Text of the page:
So I avoid the horse abuse blogs and sites, because I just feel too bad when I go there - all those feelings of shame and powerlessness are stirred up. Today, Lisa at Laughing Orca Ranch put up a disturbing post about what one of her neighbors is doing to his horses in the name of "training". If you can, give her a visit and comment to give her some moral support. Now is this the worst horse abuse? - probably not, which is a shame in itself, but it's still abuse. The only way that these practices will change is if we collectively and individually hold people accountable and speak out when we believe what someone is doing is causing the horse pain and suffering. I always try to approach this with the assumption that the person just doesn't know better, although sometimes that's pretty hard. If you can do it, speak out - at your breed and discipline associations and in petitions, on the show grounds and in the warm-up areas, and at your own barn. Get others to see what you see and speak out with you. If a fellow boarder is the problem, speak to the barn manager - and to the person themselves if you can. If the problem is a trainer, speak to the owner of the facility or the manager - and if you can to the trainer. If someone says "that's the way we train" or "you don't know anything" - tell them that that's not the way training has to be done and that you don't have to be an expert to know that the horse isn't feeling good about the treatment and is experiencing pain. Say no to a trainer that wants you to do something you believe is wrong - and make sure you observe your children's lessons so you can stand up for them and their horses. Leave a trainer or barn where horses are mistreated. If you're at a show, get others if you can to see what you see and talk to the show stewards. If you can swear out an affidavit (with others if possible) and take pictures, you may be able to get a humane society or even the police involved in cases of serious abuse.
Is this easy or pleasant? No. It's hard to raise these issues with a neighbor, fellow rider or boarder, or a trainer or barn owner, or someone at a horse show. We may be afraid of physical or verbal retaliation, or fear for our horses or fear being "black-balled" in our discipline. Have I got the guts to do it? - I haven't sometimes when I should have because I was afraid something bad would happen to my horses or in order to not burn bridges - but I think in retrospect that's what keeps the bad stuff going. People do things because they think they can get away with them and that no one cares - our silence empowers them. Things are changing, and I think to the extent we can be brave enough to help, the changes will come more quickly. And the horses cannot speak for themselves.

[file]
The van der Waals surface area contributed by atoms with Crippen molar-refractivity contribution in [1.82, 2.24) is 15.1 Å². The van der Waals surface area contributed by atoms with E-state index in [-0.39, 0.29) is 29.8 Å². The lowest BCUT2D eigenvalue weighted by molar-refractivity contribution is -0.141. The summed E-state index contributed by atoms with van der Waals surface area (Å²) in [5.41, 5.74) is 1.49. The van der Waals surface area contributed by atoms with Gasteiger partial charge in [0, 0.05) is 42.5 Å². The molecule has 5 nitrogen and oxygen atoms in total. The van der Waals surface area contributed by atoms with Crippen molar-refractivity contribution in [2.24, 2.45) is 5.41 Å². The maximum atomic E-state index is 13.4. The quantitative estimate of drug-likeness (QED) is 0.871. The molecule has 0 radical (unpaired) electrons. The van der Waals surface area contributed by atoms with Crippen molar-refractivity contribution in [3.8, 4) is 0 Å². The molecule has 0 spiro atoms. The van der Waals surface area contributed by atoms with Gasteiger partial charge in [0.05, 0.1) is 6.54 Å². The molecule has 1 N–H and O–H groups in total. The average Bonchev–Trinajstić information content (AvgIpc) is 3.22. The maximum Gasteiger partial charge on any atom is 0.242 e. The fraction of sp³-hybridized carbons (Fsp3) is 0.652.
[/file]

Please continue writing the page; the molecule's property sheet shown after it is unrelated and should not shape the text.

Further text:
Every one of us in every horse discipline can make a difference - every discipline has its abuses in the name of "training" - bits that should be declared weapons in the hunter/jumper world, heads tied up, or to the saddle or to the side in Western disciplines - as in Lisa's post - soring and chains and shoeing practices in gaited horses, beating team roping horses that take the wrong lead, Rollkur in dressage, "walling" in certain Western disciplines, and excessive force with spurs and hands, which always causes pain and sometimes even physical injury to the horse, in all disciplines. Ask the person "how does the horse feel about this", and "do you know that your horse is experiencing pain and suffering"? And, as important as speaking out against abuses, shine your own light and that of those whose methods you respect - show the horse world that there is a better and more effective way to work with horses - the beauty and success of your horses will speak powerfully for training horses with humility and without coercion, considering the horse.
And now, as an example of the things that are changing, thanks to breathe at Horse Centric for pointing out this interesting and illuminating article on round-penning - the good and the bad of it - which is an interview with Harry Whitney. As she pointed out in her post, and as I've heard from many good horsepeople, round-penning, if and when done, needs to be done with an objective and purpose, and not mindlessly - the same goes for lunging - and there's a big difference between appropriate pressure to help the horse learn and punishment.